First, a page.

Three million vaccines against the coronavirus have now been administered, the Secretary of Health has revealed.
It comes after GPs were offered a bonus of £ 30 for every nursing home resident they vaccinate before the end of the week.
Matt Hancock tweeted that he was “thrilled” with the news, adding: “We are accelerating the rollout of the Covid vaccine across the UK. “
GP-run centers that administer the vaccine will receive a premium of £ 30 for each home vaccination given this week and £ 20 for each vaccine given next week.
But in two weeks the rate will drop back to £ 10 per dose, along with a service charge of £ 12.58, according to NHS England.
Matt Hancock tweeted that he was “delighted” with the news: “We are accelerating the deployment of the Covid vaccine across the UK”
There are currently 300,000 nursing home residents and 500,000 residential caregivers in the UK and all 20 vaccines given to older nursing home residents can save one death, according to the Joint Committee on Vaccination and Immunization .
This is because it was revealed that people previously infected with coronavirus have more protection against re-infection five months later than people receiving the Oxford vaccine, and the same level of immunity as that provided by Pfizer. jab.
Data from PHE’s SIREN study, which tracks more than 20,000 healthcare workers at more than 100 sites across Britain, looked at how many of the study group’s NHS staff caught the virus over once.
This comes as it was revealed that people previously infected with the coronavirus have more protection against reinfection five months later than people receiving the Oxford vaccine, and the same level of immunity provided by the Pfizer jab
A total of 6,614 workers were infected with the virus at the start of 2020, either through antibody tests, PCR swabs or clinical evaluation based on symptoms.
Only 44 people in this group later tested positive for the coronavirus following reinfection.
PHE scientists say this means that a previous infection provides 83% protection against re-infection and also reduces the likelihood of developing symptoms and serious illness.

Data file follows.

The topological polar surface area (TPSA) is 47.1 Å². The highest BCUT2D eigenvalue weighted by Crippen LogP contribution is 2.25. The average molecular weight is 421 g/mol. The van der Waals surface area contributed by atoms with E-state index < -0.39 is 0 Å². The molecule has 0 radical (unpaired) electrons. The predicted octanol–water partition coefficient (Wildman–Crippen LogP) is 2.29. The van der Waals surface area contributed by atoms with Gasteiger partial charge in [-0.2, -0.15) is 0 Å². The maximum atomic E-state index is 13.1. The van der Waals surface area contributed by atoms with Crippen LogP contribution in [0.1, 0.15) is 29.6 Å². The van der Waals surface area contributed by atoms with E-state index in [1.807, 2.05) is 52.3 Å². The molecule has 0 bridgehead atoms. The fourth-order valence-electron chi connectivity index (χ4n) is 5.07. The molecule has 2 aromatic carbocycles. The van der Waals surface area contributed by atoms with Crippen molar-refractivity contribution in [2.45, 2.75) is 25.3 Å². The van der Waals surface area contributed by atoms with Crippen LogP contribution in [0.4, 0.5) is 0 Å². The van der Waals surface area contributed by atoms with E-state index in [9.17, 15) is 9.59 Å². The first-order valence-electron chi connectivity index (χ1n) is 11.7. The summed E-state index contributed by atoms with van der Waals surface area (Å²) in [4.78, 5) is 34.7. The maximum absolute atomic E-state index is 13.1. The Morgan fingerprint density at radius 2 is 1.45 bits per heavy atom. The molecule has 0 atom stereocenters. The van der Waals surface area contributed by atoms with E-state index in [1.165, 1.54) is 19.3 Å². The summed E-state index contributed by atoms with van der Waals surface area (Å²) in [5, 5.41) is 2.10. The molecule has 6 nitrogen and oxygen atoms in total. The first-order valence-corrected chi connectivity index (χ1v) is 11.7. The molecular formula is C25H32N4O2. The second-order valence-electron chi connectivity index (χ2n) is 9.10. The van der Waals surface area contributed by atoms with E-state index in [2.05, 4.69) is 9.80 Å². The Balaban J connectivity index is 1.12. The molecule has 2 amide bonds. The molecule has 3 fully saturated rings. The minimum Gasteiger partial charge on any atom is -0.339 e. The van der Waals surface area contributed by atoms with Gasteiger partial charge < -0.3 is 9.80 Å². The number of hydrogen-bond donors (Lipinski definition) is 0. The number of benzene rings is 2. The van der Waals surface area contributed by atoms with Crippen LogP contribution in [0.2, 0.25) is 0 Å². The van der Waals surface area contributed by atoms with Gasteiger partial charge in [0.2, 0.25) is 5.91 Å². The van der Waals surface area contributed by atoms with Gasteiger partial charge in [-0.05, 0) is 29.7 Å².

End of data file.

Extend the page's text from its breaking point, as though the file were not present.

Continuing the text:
Meanwhile, England could escape tougher lockdown measures for the time being after Chief Scientist Patrick Vallance suggested current measures were ‘sufficient’ to control the mutant strain of Covid and Neil Ferguson pointed to a “Plateau” in hospital admissions.
Boris Johnson is on the verge of not tightening the rules despite the surge in deaths and Nicola Sturgeon imposing additional brakes on Scotland as a heat map of the outbreak in the country suggests the situation is starting to improve.
After the UK recorded its deadliest toll with 1,564 victims, Sir Patrick warned last night that the UK was in a ‘pretty dark period’ as deaths would not fall for ‘a few weeks’.
But he also said the case rate was more encouraging, with a four-day streak of week-to-week falls. Government data shows that many parts of England have turned ‘green’ in the week leading up to January 8, meaning cases are on the decline – although there are also worrying ‘hot spots’ such as parts of the northwest.
Sir Patrick said: “I think what we know now, that we didn’t know a few weeks ago, would these types of restrictions be enough to get this virus under control with the new variant? And the answer is yes, it looks like it does, and at least things are flattening out in some places, not everywhere.
Professor Ferguson – whose modeling is said to have triggered the first lock in March – said this morning that the growth rate was slowing nationally and that in some parts of the NHS there were “signs of capping”.
Boris Johnson warns that a THIRD strain of Covid could head to UK
Boris Johnson has claimed No10 is “taking action” to protect the UK from a Brazilian variant of Covid which experts say is similar to the highly contagious strains of Kent and South Africa.
The PM revealed officials were looking for ways to prevent the variant found in travelers from Brazil arriving in Tokyo, Japan – but avoided questions of whether Britain would adopt a travel ban.
Addressing MPs, he said: “We are concerned about the new Brazilian variant.
“We already have tough measures, as you know, to stop new infections coming from abroad. We are taking steps to do so in response to the Brazilian variation.
Scientists working in Britain have yet to announce any cases of the coronavirus caused by the variant on British soil.
It is normal for viruses to mutate and the first signs do not suggest that any of the newer variants of the coronavirus are deadlier than others, but in some places it is evolving so that it can spread faster.
If the virus spreads faster, it will inevitably lead to more cases, which in turn will lead to a higher number of deaths, even if the strain itself is not more dangerous.
The variant that emerged in Kent, now estimated to be around 56% more transmissible than its predecessor, quickly became the dominant form of the virus in England and led to the country’s longest and most difficult lockdown since March 2020 .
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